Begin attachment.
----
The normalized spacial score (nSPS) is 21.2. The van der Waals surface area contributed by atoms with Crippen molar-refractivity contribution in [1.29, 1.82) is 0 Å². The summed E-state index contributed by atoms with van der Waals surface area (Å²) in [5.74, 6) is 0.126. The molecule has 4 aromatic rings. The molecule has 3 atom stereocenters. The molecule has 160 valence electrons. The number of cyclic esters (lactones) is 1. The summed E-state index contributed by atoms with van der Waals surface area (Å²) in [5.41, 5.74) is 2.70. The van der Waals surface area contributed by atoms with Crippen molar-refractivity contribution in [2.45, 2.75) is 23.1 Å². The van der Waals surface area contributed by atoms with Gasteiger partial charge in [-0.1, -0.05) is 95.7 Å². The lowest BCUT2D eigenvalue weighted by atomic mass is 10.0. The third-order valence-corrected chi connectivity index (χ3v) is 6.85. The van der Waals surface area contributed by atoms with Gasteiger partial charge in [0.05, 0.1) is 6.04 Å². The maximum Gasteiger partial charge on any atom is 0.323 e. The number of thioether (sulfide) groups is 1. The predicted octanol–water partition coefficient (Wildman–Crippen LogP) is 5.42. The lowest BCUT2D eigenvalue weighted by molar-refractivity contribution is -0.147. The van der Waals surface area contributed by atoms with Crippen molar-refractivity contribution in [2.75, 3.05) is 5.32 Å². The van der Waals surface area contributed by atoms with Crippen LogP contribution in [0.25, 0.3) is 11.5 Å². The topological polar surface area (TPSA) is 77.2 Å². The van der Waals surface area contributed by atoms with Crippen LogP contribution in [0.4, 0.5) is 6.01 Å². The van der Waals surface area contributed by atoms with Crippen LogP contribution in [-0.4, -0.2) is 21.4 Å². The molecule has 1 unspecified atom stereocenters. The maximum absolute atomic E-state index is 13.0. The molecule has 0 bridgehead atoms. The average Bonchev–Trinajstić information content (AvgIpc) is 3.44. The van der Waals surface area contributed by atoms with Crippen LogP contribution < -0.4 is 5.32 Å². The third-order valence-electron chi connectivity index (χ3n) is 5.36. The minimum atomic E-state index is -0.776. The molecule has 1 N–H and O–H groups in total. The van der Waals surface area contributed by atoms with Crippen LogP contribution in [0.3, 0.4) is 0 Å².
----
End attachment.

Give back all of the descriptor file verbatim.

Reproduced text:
The normalized spacial score (nSPS) is 21.2. The van der Waals surface area contributed by atoms with Crippen molar-refractivity contribution in [1.29, 1.82) is 0 Å². The summed E-state index contributed by atoms with van der Waals surface area (Å²) in [5.74, 6) is 0.126. The molecule has 4 aromatic rings. The molecule has 3 atom stereocenters. The molecule has 160 valence electrons. The number of cyclic esters (lactones) is 1. The summed E-state index contributed by atoms with van der Waals surface area (Å²) in [5.41, 5.74) is 2.70. The van der Waals surface area contributed by atoms with Crippen molar-refractivity contribution in [2.45, 2.75) is 23.1 Å². The van der Waals surface area contributed by atoms with Gasteiger partial charge in [-0.1, -0.05) is 95.7 Å². The lowest BCUT2D eigenvalue weighted by atomic mass is 10.0. The third-order valence-corrected chi connectivity index (χ3v) is 6.85. The van der Waals surface area contributed by atoms with Gasteiger partial charge in [0.05, 0.1) is 6.04 Å². The maximum Gasteiger partial charge on any atom is 0.323 e. The number of thioether (sulfide) groups is 1. The predicted octanol–water partition coefficient (Wildman–Crippen LogP) is 5.42. The lowest BCUT2D eigenvalue weighted by molar-refractivity contribution is -0.147. The van der Waals surface area contributed by atoms with Crippen molar-refractivity contribution in [2.75, 3.05) is 5.32 Å². The van der Waals surface area contributed by atoms with Crippen LogP contribution in [0.25, 0.3) is 11.5 Å². The topological polar surface area (TPSA) is 77.2 Å². The van der Waals surface area contributed by atoms with Crippen LogP contribution in [0.4, 0.5) is 6.01 Å². The van der Waals surface area contributed by atoms with Crippen LogP contribution in [-0.4, -0.2) is 21.4 Å². The molecule has 1 unspecified atom stereocenters. The maximum absolute atomic E-state index is 13.0. The molecule has 0 bridgehead atoms. The average Bonchev–Trinajstić information content (AvgIpc) is 3.44. The van der Waals surface area contributed by atoms with Crippen LogP contribution < -0.4 is 5.32 Å². The third-order valence-electron chi connectivity index (χ3n) is 5.36. The minimum atomic E-state index is -0.776. The molecule has 1 N–H and O–H groups in total. The van der Waals surface area contributed by atoms with Crippen LogP contribution in [0.3, 0.4) is 0 Å².